Is the green transition mostly about subsidies, costs and smart grids?

  • Industrial policy is the new normal. Energy security and climate concerns prompted the EU and the US to accelerate the energy transition, with big infrastructure packages designed to incentivize new energy sources. Together, the Bipartisan Infrastructure Law, the CHIPS and Science Act, and the IRA, which have partially overlapping priorities, introduce US$2 trillion in new federal spending over the next 10 years. The Infrastructure Package invests $1.2 trillion and the IRA invests $369 for climate and energy measures.
    Read also: Green lighting from America: the green transition and Transatlantic ties
  • The EU, on its end, has announced the Green Industrial Plan and the Net Zero Industries Act, facilitating and accelerating the investments in key energy sources and its manufacturing. Packages in the EU and the US respond to what is politically feasible in each side of the Atlantic, but point to a new reality: in an ever changing energy system and geopolitical landscape marked by fragmentation, competition and transitions happening at different speeds, industrial policy and the role of governments in energy systems is the new normal.


Different paths to a greener economy: US and European approaches

  • Albeit their structural different, policies across the transatlantic space share the same values and pursue the same goals. Albeit the different instruments and programs put forward in the EU and the US, both share the same, clear-cut goals: accelerate the transition towards a greener economy and securitize supply chains that are particularly controlled by China. A new understanding of economic security and, potentially, a new ‘Washington consensus’ on how the trading system should look like, is emerging around the concept to de-risk supply chains. This is particularly the case for solar and critical mineral supply chains, for example, where the EU and the US understand that having only one supplier for key inputs is dangerous, and are devising instruments that incentivize diversification.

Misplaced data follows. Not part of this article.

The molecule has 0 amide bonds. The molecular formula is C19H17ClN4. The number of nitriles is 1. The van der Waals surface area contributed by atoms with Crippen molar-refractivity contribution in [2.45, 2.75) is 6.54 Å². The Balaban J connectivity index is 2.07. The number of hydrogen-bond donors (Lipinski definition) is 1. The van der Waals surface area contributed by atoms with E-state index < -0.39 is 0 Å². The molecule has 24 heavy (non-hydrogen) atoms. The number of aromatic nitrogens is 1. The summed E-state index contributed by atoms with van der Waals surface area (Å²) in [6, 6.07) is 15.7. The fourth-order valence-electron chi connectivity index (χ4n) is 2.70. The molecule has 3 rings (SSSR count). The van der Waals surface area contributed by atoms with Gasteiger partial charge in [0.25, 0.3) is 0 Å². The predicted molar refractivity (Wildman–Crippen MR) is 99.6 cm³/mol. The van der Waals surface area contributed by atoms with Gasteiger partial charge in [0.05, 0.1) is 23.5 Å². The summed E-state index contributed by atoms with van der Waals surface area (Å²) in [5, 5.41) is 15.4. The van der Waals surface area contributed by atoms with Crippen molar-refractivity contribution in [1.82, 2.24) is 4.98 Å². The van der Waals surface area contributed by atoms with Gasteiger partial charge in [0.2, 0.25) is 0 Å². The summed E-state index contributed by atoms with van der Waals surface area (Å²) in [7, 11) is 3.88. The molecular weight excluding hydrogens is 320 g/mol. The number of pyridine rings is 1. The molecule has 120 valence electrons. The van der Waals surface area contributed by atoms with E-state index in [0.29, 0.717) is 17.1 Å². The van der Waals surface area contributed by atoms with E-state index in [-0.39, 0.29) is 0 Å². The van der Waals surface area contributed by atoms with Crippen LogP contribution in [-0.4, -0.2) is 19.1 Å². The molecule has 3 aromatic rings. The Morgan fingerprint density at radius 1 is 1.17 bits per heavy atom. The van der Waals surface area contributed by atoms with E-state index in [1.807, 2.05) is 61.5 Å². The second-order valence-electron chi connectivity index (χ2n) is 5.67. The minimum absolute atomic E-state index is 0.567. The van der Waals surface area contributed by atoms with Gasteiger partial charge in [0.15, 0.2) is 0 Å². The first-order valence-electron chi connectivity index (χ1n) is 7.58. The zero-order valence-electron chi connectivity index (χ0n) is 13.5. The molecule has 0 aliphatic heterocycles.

• Transatlantic approaches to the energy transition must incorporate developing countries. In this equation, how to integrate developing countries into the mix as reliable suppliers that can benefit from new development opportunities becomes key – and requires a transatlantic understanding that bypasses purely bilateral concerns to take a global approach to energy issues. Key third countries, from Sub-Saharan Africa to Latin America, can become reliable suppliers of key inputs for the green transition if the EU and the US can devise not only domestic industrial policies but also incentives that reach beyond its shores.


The search for sustainable financial solutions: governments and private investors

  • Governments and IFIs / DFIs need to devise instruments to increase financial flows to developing countries and incentivize emissions reductions. Developing countries need greater green investments to ensure energy access, security and sustainability, as well as fight the effects of climate change. IFIs/DFIs are particularly well positioned to redefine the flows of finance towards energy transition investments in developing countries, delivering on both development and climate. In the new normal of the energy trilemma, IFIs/DFIS’ lending strategies have to be upgraded to incorporate investments critical to ensuring timely realization of the necessary infrastructure, as well as investments geared to ensure that new supplies are developed with the highest standards of compliance with Net Zero Patheways (e.g. on methane emissions).
    Read also: Bridging the great finance divide between developed and developing countries
  • Financial solutions can be technology neutral, incentivize emissions reductions and promote clean energy solutions across the chain, from increasing of energy efficiency throughout production and consumption chains, emission reductions of legacy energies, developments of low carbon energy vectors, advanced biofuels, breakthrough technologies.  Private climate disclosures and ESG results-based approaches to financing can incentivize and allocate capital towards emissions reductions activities, unlocking the potential of the private sector to deliver for energy security, sustainability and access around the world. For this to happen, sectoral and taxonomic approaches have to be restructured, in favor of a thorough assessment of the contribution of projects, companies, and ultimately sectors to balancing the trilemma and achieving sustainable energy.